The Yale student body reacted strongly last week to Harvard’s decision to limit alcohol at The Game in November. According to new regulations, students and alumni will be able to acquire alcohol from permitted vendors but will be allowed neither to bring their own substances nor to enter the tailgating grounds if visibly drunk. Students argue that these efforts to curb binge drinking are ruining an age-old tradition that their parents and grandparents have enjoyed.

I’m not here to comment on that. But whether one agrees with the regulations or not, I would argue that tailgating is an extremely peculiar practice that has evolved into an extremely peculiar institution. Regrettably, tailgating takes people out of the stands and thereby takes away from the electricity and excitement of campus sporting events.

The word tailgate, in its relevant use, only first appears in the Oxford English Dictionary in 1980. In the “Official Preppy Handbook,” Lisa Birnbach commented, “Tailgate picnics, whiskey sours in the stadium, and the general complexity of the sport guarantee that nobody knows what is going on.” Whiskey sours in the Bowl aside, this fact remains true 26 years later.

Tailgating has also developed into a far more raucous activity than Birnbach’s Handbook might suggest. In Lot D of Yale’s tailgating area, one might find men and women, dressed in tweed, sipping cider, and eating sandwiches on white bread without the crust — a more traditional tailgate. In the student tailgating area, though, it is a far more colorful scene, almost Halloween-esque. There are flags and expletives flying and students perched on UHaul roofs, but again, little focus on the actual sporting event.

Besides gratuitous costuming that includes koala hats, seersucker jumpsuits and mullets, tailgating’s peculiarity surfaces upon closer examination of the implications of the activity. First of all, student tailgaters are rarely interested in the event taking place inside the stadium while they enjoy themselves outside. During standard home games, such as Yale’s most recent home football contest against San Diego, the Yale Bowl is conspicuously empty. The stadium environment would be significantly enhanced with the addition of the roughly 500 students outside. But the purpose of tailgating is no longer getting ready for the game; instead, tailgating has become something entirely independent.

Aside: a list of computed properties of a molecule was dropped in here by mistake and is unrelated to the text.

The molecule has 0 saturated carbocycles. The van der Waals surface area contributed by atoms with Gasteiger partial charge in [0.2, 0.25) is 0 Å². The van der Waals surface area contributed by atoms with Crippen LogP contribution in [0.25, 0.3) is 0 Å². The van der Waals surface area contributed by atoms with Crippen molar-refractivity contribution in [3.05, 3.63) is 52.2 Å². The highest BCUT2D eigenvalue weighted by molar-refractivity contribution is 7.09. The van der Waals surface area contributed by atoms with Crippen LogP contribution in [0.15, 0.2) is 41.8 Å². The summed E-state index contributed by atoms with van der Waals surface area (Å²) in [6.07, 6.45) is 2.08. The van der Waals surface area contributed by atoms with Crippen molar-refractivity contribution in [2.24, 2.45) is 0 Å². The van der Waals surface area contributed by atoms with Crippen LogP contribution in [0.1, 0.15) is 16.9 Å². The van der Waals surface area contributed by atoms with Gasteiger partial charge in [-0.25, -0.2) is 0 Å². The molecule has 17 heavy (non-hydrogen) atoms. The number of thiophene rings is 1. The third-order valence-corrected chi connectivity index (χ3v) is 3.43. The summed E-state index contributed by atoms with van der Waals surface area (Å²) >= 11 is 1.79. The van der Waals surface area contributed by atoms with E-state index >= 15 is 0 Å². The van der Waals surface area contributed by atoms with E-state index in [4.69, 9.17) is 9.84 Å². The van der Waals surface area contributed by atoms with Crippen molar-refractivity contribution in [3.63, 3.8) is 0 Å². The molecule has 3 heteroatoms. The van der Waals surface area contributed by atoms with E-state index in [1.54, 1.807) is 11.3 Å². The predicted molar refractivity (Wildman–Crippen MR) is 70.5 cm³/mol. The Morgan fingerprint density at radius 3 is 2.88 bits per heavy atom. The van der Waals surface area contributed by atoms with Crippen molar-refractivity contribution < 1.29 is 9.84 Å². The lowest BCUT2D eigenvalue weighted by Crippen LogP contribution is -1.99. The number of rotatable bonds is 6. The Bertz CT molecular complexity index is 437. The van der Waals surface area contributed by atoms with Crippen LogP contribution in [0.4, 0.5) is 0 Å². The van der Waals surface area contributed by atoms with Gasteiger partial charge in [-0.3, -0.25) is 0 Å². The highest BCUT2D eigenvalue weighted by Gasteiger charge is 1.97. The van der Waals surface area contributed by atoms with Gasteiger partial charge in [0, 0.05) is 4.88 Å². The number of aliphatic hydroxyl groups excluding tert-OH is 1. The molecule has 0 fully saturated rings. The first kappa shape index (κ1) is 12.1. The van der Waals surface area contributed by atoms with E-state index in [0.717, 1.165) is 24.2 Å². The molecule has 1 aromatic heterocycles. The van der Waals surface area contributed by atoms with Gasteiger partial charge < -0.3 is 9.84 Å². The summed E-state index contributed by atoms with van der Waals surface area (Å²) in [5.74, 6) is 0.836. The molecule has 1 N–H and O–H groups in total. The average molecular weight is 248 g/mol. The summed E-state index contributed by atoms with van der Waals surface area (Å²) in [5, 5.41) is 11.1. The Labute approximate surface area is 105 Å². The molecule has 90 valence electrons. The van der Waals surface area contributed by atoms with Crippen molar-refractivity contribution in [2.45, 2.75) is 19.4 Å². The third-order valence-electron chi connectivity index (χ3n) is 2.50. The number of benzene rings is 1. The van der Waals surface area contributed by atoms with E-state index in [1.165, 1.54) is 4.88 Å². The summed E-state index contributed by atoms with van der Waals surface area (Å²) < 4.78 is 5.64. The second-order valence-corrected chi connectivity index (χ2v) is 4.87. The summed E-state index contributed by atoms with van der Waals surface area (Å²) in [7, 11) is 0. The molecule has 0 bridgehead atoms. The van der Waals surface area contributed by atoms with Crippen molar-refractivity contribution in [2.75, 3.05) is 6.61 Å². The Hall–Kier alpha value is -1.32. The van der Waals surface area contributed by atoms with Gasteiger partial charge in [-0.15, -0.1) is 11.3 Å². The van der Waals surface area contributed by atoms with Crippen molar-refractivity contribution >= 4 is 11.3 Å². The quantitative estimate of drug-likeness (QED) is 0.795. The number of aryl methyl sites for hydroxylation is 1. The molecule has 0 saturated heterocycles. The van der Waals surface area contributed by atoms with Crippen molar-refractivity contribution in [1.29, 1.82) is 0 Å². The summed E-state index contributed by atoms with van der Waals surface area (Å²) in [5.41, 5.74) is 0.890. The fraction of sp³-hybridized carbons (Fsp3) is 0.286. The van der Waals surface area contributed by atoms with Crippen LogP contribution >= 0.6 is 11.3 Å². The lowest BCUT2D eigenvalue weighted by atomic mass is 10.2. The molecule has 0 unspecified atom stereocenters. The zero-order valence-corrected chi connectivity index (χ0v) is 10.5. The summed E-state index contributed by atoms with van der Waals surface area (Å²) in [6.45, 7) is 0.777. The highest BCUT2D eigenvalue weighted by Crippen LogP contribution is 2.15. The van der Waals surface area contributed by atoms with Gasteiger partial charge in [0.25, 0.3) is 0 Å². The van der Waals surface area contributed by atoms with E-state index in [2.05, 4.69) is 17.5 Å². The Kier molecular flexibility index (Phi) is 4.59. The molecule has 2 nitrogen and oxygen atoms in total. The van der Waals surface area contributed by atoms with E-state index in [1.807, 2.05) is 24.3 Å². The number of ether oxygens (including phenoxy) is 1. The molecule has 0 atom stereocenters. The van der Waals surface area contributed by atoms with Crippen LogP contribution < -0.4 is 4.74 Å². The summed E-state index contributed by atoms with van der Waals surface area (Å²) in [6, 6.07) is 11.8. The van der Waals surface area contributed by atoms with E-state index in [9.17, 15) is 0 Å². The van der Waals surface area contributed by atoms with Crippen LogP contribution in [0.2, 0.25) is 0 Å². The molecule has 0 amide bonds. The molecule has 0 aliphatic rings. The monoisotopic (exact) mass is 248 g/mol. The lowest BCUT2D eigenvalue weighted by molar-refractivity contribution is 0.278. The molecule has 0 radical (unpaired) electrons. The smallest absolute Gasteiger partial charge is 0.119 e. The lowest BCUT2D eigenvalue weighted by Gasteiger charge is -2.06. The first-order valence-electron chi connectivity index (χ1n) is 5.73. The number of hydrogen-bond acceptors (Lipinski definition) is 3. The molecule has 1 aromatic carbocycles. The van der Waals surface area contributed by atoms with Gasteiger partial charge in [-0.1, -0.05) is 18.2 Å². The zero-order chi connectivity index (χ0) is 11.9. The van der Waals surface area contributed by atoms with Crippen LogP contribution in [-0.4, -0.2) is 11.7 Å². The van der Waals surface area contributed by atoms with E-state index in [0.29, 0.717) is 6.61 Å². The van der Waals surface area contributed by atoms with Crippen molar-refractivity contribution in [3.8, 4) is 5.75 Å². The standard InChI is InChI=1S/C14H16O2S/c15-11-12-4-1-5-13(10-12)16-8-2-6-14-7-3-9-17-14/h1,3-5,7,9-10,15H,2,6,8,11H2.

Second, for some people or organizations, tailgating has become an expensive practice. At NCAA Division I-A football games, fans outfit their trucks and vans with grills, plasma screen televisions, and reclining lounge chairs. At Yale, the purchasing of food and drinks and the renting of U-Hauls has become a major financial expense of many fraternities and some residential colleges. This spending allows for enjoyable and sometimes extravagant events but pays little respect to the fact that Yale athletes are competing just around the corner.

Finally, while socializing commonly takes place at night after a day of sobriety and productivity, tailgating dictates an early wake-up followed by a long day of leisure. It is a Bacchic festival come each Saturday all fall. One can count on little time to study or work during or after a day of tailgating. Instead, today’s culture promotes the joy of spending the entire day at a sporting event, but not ever actually experiencing the game or match being contested. All of which begs the question: why?

Spectator sports came to be for their ability to entertain a crowd. Whether bloodthirsty Romans or scarf-donning collegians, people have embraced sports as an opportunity to watch competition and to embrace a certain sense of camaraderie. But, in an age when nothing is ever enough, tailgating has taken over as a far more entertaining and sensational activity. It is a culture unto itself. No one questions what else they otherwise might be doing on a Saturday afternoon, and understandably so. Students enjoy the company of their friends and the overall spirit that tailgating embodies — a chance to escape the day-to-day. It is at times excessive, but is nevertheless tremendous fun and, for the most part, harmless.

Unfortunately, the institution of tailgating, especially at a place such as Yale where fans are limited, has taken away from the environment in which athletes compete. At a bigger school, where football and other sports are celebrated and enjoyed by hundreds of thousands, there are enough people both to fill the stands and the parking lots. But here, teams rely on students and parents for support. So when the majority of students who plan to venture out to a sporting event never enter the stadium, the atmosphere is significantly diminished. It’s just too bad that a median cannot be reached.

Nicholas Thorne is a junior in Pierson College. His column appears on Wednesdays.